The new technique, if proven effective, could be applied to virtually any surface to capture solar energy. The energy-capturing material could thus turn prevailing energy paradigms around, allowing consumers to save hundreds of dollars in their endeavor to harness energy from the sun and reduce dependence on fossil-fuel-based energy.
MIT scientists, while demonstrating the capabilities of the new solar cells, were able to balance a solar cell on a soap bubble without the latter popping. According to the team of researchers, they made use of parylene, a common plastic, to create the ultra-lightweight solar panels. The plastic, in effect, serves as an ultra-thin coating. Parylene is a unique material in that it can be made into a layer that’s as thin as a single layer of cling film. They also used DBP, a material that helps capture light, to form the outer layer of the solar cell.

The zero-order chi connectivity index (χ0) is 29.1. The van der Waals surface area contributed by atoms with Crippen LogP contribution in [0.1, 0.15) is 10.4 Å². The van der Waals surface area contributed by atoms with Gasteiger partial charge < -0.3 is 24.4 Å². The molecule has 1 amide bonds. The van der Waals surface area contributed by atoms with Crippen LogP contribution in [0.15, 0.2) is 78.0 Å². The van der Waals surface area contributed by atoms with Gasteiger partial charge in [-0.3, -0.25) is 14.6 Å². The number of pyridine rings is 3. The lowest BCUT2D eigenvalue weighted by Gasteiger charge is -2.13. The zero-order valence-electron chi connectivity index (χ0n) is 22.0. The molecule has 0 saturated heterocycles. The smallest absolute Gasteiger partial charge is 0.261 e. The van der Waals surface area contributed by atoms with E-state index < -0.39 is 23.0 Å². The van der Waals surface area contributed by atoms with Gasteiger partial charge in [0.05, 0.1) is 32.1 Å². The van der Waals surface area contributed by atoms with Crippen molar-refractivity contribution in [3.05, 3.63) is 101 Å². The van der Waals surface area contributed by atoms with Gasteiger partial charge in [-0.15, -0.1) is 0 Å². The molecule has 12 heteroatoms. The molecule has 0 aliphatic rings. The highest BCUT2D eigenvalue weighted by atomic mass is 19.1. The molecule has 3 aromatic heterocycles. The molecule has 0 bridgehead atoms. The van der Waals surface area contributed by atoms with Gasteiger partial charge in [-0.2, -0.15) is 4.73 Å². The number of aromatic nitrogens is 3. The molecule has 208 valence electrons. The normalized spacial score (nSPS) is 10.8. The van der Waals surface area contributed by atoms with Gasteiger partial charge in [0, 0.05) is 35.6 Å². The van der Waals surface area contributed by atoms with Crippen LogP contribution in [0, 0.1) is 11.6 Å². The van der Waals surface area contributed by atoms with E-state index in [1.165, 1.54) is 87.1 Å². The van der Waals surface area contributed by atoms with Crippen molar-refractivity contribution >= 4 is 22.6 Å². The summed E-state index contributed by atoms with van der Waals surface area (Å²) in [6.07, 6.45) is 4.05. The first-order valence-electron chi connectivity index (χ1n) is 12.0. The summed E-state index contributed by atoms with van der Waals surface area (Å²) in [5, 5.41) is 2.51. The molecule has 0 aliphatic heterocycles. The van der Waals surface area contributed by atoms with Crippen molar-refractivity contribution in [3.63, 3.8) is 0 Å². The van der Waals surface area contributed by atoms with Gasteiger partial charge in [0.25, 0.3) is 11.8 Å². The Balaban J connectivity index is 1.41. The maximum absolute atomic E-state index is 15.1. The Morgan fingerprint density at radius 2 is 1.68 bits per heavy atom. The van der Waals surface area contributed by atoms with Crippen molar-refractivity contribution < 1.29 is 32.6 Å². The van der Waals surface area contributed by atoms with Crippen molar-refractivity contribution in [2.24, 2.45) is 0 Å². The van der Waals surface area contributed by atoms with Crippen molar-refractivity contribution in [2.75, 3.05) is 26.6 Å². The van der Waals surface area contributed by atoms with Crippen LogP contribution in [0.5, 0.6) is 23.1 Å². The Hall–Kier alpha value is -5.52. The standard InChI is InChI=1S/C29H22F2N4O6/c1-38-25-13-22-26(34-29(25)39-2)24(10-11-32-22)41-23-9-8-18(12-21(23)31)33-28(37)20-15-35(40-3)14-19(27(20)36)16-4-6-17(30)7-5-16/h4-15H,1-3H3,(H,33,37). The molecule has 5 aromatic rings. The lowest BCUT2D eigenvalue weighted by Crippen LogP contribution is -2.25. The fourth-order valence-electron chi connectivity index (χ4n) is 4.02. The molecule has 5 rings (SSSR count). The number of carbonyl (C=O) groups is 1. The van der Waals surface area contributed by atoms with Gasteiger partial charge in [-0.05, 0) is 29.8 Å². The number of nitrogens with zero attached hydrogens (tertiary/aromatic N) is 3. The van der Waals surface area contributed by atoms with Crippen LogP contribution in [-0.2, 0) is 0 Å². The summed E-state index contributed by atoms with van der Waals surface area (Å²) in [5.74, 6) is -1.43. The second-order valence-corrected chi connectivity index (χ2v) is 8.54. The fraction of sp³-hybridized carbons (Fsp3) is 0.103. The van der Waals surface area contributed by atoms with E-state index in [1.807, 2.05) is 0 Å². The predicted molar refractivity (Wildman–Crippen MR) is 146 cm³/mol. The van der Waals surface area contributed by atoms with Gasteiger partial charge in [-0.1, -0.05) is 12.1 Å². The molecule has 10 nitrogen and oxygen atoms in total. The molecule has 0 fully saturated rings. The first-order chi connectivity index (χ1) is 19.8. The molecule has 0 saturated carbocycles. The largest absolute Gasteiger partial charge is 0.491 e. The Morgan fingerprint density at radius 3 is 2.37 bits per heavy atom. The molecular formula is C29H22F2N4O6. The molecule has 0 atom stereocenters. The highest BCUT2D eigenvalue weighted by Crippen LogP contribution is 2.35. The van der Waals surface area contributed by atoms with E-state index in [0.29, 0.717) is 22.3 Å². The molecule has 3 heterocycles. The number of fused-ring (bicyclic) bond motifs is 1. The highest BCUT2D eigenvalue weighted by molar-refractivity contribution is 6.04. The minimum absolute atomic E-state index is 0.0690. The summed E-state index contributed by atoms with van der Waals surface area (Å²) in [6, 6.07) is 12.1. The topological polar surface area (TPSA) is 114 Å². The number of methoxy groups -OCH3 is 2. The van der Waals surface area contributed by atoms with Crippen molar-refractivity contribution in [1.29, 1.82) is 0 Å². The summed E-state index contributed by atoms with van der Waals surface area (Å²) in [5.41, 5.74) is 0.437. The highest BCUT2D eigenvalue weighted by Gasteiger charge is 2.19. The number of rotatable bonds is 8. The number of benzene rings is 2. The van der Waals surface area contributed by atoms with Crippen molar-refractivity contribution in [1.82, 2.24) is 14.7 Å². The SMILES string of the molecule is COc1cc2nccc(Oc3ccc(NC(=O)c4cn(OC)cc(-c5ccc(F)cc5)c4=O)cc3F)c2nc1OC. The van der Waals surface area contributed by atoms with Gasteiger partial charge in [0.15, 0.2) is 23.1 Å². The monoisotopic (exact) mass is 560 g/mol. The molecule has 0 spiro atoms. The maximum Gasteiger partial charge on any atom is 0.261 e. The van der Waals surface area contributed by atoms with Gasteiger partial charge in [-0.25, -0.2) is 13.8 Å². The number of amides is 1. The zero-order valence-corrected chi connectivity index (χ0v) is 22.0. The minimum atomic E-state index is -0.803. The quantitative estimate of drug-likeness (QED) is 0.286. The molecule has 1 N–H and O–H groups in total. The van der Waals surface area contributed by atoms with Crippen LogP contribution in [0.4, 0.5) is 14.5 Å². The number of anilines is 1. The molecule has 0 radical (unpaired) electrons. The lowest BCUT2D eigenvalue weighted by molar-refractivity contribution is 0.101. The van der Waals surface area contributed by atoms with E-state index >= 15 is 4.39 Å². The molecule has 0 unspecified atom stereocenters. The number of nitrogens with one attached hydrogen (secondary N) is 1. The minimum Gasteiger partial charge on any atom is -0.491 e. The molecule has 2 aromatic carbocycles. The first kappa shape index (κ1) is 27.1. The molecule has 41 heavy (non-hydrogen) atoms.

With their stunningly low weight, the new solar cells can be applied to virtually any object that needs to be charged but cannot be fitted with clunky batteries for practical purposes.
The solar panels didn’t disappoint on the energy generation front too, as they were able to produce six watts of power per single gram of their weight. This also marks a new high in solar panel efficiency, as the existing generation of solar panels do not boast the same degree of efficiency. Silicon-based cells, which are currently most popular, produce 15 watts of power per kg of material.
Applications of this new material could also prove to be exciting, especially if it is used in space exploration expeditions.